Essex County Council grant MBT planning permission


Urbaser Balfour Beatty (UBB) has been granted planning permission by Essex County Council to build a new Mechanical Biological Treatment (MBT) facility at Courtauld Road, Basildon.

The facility will treat all residual waste generated by householders in Essex and Southend in an attempt to improve ‘sustainable waste management in the county’.

Currently, 51.8 per cent of household waste in Essex is composted or recycled, with councils in the Essex Waste Partnership having agreed to increase this figure to 60 per cent by 2020.

Planning permission for the 417,000 tonnes per annum facility was first submitted in March 2012 and with yesterday’s (7 February) decision to grant planning permission, construction work is now set to commence ‘in the spring’.

It is expected to take 16 months to complete and will include a visitor centre and ‘outdoor education zone’.


Once delivered to the site, residual waste will be transferred to a sealed bunker designed to minimise noise pollution and problems with vermin. Following this, it is mechanically processed to sort and separate any recyclates, which are then sent for reprocessing elsewhere.

The remaining waste is composted over a seven-week period to remove moisture and biodegrade. The degraded material is then refined to ‘extract minerals’ for use as construction aggregate.

Whatever remains of the original feedstock is then used to create either stabilised output material for use in landfill, or solid recovered fuel that can be incinerated for energy recovery.

Leachate produced as part of the treatment process is collected below the facility and transferred to an on-site waste water treatment facility, to reduce the risk of water pollution. Similarly, air expelled at the site is ‘scrubbed’ and filtered before being returned to the atmosphere in an attempt to mitigate potential odour issues.

Planning for population and housing growth

When asked why UBB had decided to build a 417,000 tonne capacity plant when the county only produced 313,000 tonnes of residual waste in 2011/12 spokesperson for UBB, Paula Boyce, told Resource: “The size of the facility has been determined so as to be able to treat all the residual household waste generated within Essex and Southend taking seasonal fluctuations into account.

“The remaining capacity is to accommodate business waste similar in nature to household waste from Essex and Southend, for example from offices and caterers.

“The size of the facility provides a cost-effective solution and takes into account several factors such as local recycling and composting targets, population and housing growth predictions, new recycling schemes in the pipeline and proposed plans for treating organic waste in the county.”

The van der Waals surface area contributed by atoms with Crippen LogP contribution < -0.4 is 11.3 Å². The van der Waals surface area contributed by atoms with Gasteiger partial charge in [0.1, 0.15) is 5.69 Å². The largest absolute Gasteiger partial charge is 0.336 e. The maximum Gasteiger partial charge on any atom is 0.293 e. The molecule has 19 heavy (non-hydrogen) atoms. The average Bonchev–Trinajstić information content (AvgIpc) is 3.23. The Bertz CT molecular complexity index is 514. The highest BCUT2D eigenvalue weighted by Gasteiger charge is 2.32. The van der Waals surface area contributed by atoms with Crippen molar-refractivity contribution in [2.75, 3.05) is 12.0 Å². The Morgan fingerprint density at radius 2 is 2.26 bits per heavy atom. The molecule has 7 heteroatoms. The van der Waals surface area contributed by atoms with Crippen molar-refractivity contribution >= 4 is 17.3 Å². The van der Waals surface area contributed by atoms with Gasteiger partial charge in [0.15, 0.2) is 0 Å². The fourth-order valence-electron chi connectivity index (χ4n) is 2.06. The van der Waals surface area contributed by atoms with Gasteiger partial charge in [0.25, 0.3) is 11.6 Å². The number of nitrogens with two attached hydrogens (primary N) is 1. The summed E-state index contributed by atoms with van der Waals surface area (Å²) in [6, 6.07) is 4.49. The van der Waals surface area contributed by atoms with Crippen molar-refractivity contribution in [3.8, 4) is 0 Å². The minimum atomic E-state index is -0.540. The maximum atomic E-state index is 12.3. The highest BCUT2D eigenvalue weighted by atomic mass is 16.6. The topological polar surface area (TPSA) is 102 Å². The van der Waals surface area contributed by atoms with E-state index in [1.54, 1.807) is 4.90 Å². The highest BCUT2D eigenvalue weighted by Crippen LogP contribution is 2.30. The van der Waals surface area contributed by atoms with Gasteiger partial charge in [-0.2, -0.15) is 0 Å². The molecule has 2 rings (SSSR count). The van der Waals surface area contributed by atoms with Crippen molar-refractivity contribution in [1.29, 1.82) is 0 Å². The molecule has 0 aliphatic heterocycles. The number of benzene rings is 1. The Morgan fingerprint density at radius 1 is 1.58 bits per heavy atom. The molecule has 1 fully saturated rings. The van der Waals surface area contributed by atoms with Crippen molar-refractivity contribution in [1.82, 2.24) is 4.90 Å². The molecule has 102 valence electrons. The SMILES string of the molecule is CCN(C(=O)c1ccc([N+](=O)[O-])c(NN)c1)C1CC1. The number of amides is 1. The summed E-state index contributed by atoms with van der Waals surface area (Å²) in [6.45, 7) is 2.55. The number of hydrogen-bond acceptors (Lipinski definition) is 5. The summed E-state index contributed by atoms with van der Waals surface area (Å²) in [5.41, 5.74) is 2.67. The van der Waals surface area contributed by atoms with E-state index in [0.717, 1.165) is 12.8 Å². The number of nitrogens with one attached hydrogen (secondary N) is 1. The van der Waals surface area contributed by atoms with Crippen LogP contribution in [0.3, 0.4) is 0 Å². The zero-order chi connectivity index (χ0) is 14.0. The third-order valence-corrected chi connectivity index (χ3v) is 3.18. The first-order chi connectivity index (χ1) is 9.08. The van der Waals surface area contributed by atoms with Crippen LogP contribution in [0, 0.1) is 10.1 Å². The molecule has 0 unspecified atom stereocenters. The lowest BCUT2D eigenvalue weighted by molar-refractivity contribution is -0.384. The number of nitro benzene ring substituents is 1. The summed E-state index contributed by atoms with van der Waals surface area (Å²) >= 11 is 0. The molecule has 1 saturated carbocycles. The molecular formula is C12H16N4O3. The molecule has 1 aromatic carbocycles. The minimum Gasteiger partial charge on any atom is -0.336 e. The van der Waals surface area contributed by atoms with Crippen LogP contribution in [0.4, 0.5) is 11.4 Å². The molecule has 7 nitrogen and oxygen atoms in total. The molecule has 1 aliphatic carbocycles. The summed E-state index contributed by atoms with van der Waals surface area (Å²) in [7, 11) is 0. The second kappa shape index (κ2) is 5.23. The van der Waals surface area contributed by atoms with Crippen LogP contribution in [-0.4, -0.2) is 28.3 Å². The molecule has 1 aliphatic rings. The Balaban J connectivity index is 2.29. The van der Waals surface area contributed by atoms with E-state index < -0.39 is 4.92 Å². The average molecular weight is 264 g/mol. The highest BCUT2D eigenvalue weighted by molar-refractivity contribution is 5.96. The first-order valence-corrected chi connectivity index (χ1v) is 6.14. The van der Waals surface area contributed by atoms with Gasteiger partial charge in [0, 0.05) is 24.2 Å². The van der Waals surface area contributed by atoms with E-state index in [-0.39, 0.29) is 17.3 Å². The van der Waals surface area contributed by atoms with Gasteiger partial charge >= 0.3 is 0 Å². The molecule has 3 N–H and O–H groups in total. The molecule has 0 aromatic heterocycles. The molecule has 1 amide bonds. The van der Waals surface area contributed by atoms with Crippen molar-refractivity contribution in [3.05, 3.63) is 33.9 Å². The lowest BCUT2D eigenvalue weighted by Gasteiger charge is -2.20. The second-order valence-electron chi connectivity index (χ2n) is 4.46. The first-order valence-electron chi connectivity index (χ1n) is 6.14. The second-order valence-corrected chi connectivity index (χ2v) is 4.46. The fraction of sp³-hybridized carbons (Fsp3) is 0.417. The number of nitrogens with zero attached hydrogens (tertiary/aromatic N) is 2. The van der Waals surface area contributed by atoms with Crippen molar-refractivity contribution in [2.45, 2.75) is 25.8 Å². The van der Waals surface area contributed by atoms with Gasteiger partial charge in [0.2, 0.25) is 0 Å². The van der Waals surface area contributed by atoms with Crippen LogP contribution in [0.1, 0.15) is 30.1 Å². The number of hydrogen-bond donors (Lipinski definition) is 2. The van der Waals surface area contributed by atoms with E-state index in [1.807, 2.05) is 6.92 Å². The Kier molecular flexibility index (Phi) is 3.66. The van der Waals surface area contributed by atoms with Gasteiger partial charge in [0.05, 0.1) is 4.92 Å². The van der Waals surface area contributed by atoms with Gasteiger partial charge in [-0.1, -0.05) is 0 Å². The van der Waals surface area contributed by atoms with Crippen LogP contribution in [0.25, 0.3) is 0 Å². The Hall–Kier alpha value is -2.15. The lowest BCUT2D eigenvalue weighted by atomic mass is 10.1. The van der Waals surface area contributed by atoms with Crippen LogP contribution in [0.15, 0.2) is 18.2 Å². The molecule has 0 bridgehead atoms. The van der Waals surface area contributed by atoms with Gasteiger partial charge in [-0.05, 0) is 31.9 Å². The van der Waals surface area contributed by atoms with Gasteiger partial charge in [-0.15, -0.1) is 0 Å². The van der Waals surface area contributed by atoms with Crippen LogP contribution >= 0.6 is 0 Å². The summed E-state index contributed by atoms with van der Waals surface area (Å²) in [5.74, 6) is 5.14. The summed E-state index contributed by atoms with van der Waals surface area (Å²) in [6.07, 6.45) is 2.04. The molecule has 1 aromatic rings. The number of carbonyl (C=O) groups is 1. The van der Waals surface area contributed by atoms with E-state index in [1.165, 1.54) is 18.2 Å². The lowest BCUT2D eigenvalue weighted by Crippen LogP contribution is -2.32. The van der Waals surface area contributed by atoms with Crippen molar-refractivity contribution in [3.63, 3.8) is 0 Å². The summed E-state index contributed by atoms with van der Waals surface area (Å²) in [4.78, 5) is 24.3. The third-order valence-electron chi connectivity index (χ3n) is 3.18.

Project Director for UBB Richard Lancaster, said: “We are thrilled to have been given planning approval to start works on the site.  Preparations have now begun and construction will start in the spring.  This is an important project for Essex and Southend and will bring both economic and environmental benefits to the area.

“We would like to thank all of the local residents who took part in the pre-planning consultation.  We are continuing to engage with the local community through a community liaison group which will meet regularly throughout the construction phase and beyond.”

Jobs and Education

The construction process is expected to generate up to 250 jobs, with 85 permanent jobs created upon completion.

UBB have guaranteed to give any local resident who meets the job specifications a formal interview and have pledged to implement the Balfour Beatty Apprenticeship Scheme during the construction phase, which will see seven per cent of the workforce made up of apprentices.

Two additional apprentices will be brought in on a bi-annual basis.

Local Concern

Last year, local residents raised concerns with UBB over potential traffic problems as a result of the construction and operation of the facility.

According to UBB, the construction phase of the project would see 96 vehicles arrive on site ‘in a 12 hour period’, 50 of which would be HGVs. Once operational traffic figures are expected to rise to 302 ‘in a 12 hour period’, 206 of which would be HGVs.

However, UBB argues that the facility ‘will be treating waste that is already transported by road around the county’ and that the preferred route is composed mainly of wider roads.

Read more about the MBT proposals.